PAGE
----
Garry Paskwietz: Defensive coordinator Clancy Pendergast. When Pendergast was hired, coach Lane Kiffin mentioned the fact that one of the appealing things about him was how quickly Pendergast turned around the Cal defense in his first year there. Well, it was only one game and it was against an overwhelmed quarterback for the Hawaii Warriors but the Trojans' defense certainly looked to be headed in a different direction from what was seen in 2012. USC was attacking, and multiple guys were making plays. That is a positive step to be taken from the opener.
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Game ball: Clancy Pendergast. The Trojans were hoping for instant improvement on defense with their new coordinator and they certainly got it in this game. The Trojans attacked from every angle to pressure Graham and swarm the Hawaii ballcarriers. The results showed in the stats; four turnovers, seven sacks and limiting the Warriors to 23 rushing yards on 31 attempts.
Stat of the game: The four interceptions by Graham. Hawaii did a good job of keeping USC's offense in check early in the game but the Warriors' offense was unable to capitalize in large part due to the picks. The Trojans scored 18 points off the interceptions, which turned out to be the key difference in the game.
Unsung hero: Dion Bailey. The former linebacker moved back to his high school position of safety in USC's new defensive scheme and the results were productive in the first game. Bailey had a sack on the opening play of the game, added a third-quarter interception deep in USC territory and led the team in tackles.
What USC learned: That there is work to be done on offense, particularly on the offensive line. There was an increased commitment to running the football -- USC ran the ball 45 times -- but if you take away three long runs of more than 20 yards they gained only 112 yards on the remaining 42 carries. The Trojans also converted just three of 14 third-down conversions.
What Hawaii learned: That there is also work to be done for the Warriors on offense. Norm Chow came to Hawaii with a well-deserved reputation as an offensive mind but his defense was the only reason Hawaii was able to keep this game as close as it was. The Warriors were basically even with the Trojans in total plays (USC 74, UH 72) so there was opportunity to do some damage but the offense was limited to a single field goal until a touchdown pass in the final minute.
There is the sense that the USC secondary has improved in fall camp from its unimpressive spring performance, but it’s sometimes difficult to measure growth when the Trojans’ defensive backfield is dissected daily by two future NFL wide receivers in Marqise Lee and Nelson Agholor and two pro-bound tight ends in Xavier Grimble and Randall Telfer.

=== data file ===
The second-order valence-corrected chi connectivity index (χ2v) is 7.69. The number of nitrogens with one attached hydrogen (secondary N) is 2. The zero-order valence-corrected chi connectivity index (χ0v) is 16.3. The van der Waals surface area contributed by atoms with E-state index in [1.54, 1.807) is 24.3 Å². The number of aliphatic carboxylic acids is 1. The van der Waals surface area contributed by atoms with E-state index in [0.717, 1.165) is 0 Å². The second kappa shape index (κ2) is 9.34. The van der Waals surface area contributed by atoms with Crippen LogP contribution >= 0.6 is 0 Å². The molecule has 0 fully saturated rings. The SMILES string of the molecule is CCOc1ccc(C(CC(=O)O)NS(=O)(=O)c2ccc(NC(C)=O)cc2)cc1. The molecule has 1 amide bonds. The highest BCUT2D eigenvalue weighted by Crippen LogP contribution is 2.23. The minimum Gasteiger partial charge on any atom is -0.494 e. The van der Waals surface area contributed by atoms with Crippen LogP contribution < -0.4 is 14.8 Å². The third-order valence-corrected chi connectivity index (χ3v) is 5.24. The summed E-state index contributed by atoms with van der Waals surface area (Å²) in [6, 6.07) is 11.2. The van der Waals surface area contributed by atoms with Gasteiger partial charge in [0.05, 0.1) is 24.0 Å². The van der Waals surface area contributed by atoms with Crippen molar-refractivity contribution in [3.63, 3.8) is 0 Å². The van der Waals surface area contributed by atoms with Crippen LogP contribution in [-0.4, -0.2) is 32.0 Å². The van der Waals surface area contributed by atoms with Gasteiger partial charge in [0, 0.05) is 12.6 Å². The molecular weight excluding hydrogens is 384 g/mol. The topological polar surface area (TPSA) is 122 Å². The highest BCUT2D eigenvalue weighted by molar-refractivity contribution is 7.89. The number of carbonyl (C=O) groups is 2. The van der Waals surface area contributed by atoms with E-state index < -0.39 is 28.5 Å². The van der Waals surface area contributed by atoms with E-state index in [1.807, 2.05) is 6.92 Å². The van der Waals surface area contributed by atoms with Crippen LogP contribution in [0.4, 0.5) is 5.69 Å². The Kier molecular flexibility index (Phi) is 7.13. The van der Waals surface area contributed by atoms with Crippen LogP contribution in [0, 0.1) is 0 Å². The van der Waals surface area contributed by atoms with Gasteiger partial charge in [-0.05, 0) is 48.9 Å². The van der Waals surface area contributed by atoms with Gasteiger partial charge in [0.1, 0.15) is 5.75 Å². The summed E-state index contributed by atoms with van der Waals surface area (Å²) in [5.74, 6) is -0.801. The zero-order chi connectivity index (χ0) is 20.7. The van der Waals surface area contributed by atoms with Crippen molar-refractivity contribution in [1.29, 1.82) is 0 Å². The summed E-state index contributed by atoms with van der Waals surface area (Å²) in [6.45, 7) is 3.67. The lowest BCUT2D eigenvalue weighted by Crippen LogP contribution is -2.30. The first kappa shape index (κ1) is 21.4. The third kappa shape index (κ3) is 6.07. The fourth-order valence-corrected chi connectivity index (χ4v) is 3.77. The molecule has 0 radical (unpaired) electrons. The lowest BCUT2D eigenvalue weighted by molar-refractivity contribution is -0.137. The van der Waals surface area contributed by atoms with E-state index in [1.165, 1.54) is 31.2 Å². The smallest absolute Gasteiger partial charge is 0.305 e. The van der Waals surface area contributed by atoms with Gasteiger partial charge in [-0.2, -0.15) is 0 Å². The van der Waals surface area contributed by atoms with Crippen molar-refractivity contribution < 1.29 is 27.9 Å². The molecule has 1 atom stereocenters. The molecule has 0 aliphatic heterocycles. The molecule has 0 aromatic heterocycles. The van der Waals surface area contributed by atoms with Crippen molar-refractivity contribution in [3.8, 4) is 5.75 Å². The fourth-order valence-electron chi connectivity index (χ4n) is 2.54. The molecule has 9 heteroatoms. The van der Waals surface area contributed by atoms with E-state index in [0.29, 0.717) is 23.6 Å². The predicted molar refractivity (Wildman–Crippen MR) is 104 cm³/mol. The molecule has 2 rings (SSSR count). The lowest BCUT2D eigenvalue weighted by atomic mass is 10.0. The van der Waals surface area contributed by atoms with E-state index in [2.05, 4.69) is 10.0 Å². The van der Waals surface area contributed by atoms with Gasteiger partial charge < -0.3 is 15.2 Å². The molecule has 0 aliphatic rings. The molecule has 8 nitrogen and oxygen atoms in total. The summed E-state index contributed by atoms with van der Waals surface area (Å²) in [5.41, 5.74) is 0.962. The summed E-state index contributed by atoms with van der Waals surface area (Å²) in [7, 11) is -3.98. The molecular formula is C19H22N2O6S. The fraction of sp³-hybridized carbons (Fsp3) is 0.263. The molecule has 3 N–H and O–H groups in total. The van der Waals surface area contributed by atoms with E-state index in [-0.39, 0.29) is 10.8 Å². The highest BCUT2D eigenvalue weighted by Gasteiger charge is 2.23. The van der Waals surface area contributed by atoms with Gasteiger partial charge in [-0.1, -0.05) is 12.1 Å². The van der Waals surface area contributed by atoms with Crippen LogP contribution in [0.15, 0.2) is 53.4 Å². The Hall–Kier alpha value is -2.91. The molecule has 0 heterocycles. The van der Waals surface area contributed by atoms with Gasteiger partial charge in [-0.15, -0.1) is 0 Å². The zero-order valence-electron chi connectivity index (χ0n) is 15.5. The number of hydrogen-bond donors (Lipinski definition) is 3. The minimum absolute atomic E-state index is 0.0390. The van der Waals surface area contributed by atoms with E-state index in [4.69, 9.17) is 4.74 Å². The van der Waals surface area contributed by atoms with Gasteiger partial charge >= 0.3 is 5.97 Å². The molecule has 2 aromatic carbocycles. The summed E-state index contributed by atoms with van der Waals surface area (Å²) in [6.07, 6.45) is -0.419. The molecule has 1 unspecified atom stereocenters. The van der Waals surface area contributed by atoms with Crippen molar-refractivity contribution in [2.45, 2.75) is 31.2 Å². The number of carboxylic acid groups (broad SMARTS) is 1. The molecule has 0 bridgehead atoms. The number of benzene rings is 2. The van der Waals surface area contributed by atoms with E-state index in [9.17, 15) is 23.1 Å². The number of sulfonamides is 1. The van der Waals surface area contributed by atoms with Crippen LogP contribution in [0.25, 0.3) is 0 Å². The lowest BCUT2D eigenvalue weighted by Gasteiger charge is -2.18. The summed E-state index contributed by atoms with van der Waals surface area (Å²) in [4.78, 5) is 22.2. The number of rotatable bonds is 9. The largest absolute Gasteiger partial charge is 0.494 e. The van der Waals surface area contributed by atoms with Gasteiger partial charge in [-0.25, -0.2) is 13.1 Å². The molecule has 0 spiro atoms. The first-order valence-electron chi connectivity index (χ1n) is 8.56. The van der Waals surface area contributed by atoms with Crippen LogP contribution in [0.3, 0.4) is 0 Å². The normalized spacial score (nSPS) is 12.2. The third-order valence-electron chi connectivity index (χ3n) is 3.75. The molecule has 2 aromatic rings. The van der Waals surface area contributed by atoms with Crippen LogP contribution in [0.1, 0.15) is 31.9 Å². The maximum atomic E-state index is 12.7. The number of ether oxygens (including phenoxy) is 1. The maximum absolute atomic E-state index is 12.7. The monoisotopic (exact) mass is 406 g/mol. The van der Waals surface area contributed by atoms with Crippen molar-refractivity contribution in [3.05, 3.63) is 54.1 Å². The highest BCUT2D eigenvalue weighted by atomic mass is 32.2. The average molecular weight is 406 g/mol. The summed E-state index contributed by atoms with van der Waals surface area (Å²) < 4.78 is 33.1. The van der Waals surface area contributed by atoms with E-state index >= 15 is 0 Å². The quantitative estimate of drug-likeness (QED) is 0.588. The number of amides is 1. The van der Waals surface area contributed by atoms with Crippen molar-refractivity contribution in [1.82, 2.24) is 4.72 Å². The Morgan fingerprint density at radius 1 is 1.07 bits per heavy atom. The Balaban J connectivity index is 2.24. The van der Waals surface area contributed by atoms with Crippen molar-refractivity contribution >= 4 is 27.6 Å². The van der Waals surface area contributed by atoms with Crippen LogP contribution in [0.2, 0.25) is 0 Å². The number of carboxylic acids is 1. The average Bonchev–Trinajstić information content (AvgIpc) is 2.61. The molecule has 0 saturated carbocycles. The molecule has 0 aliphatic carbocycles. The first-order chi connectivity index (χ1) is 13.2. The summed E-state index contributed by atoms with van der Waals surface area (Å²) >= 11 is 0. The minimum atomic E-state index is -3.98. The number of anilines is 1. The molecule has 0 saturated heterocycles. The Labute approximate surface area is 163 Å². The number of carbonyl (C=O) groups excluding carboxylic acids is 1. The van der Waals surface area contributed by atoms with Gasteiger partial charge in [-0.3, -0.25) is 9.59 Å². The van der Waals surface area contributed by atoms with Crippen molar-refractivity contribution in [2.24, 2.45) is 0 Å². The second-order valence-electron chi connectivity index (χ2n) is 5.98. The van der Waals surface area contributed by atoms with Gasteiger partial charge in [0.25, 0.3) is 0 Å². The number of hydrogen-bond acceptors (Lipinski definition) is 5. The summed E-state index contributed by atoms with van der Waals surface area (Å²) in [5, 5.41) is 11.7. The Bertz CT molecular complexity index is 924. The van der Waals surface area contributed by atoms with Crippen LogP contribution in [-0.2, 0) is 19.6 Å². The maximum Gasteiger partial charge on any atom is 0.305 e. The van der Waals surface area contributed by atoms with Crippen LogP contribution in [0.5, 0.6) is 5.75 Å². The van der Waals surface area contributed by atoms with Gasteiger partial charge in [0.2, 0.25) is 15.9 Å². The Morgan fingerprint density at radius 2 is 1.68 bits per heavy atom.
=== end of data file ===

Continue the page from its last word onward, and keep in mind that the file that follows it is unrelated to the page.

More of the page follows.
While the USC receiving unit has the ability to make most collegiate secondaries appear hopelessly inadequate, the question remains: Has the Trojans’ secondary matured enough against the passing game in fall camp to transition from a liability to a contributing asset?
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Sometimes things just don’t fit, as was the case when former USC Trojans defensive coordinator Monte Kiffin tried to transition his famed NFL Tampa 2 defense to the college level with mixed success, taking standing eight counts against high-powered spread option attacks such as the Oregon Ducks.
After three seasons, Kiffin finally resigned and returned to the NFL, and now former Cal defensive coordinator Clancy Pendergast enters as the Trojans new DC. USC head coach Lane Kiffin is hoping that Pendergast's attacking 3-4 defense will stop the bleeding against the vaunted spread option teams of the Pac-12 and beyond.
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"I think everyone had big goals -- we all had national championship aspirations," said Shaw, a regular contributor for the Gators as a redshirt freshman in 2011. "But that didn't come true. In the middle of the season when we saw that going down the drain, we were like, 'OK, let's just win one game at at time and see where that takes us.'"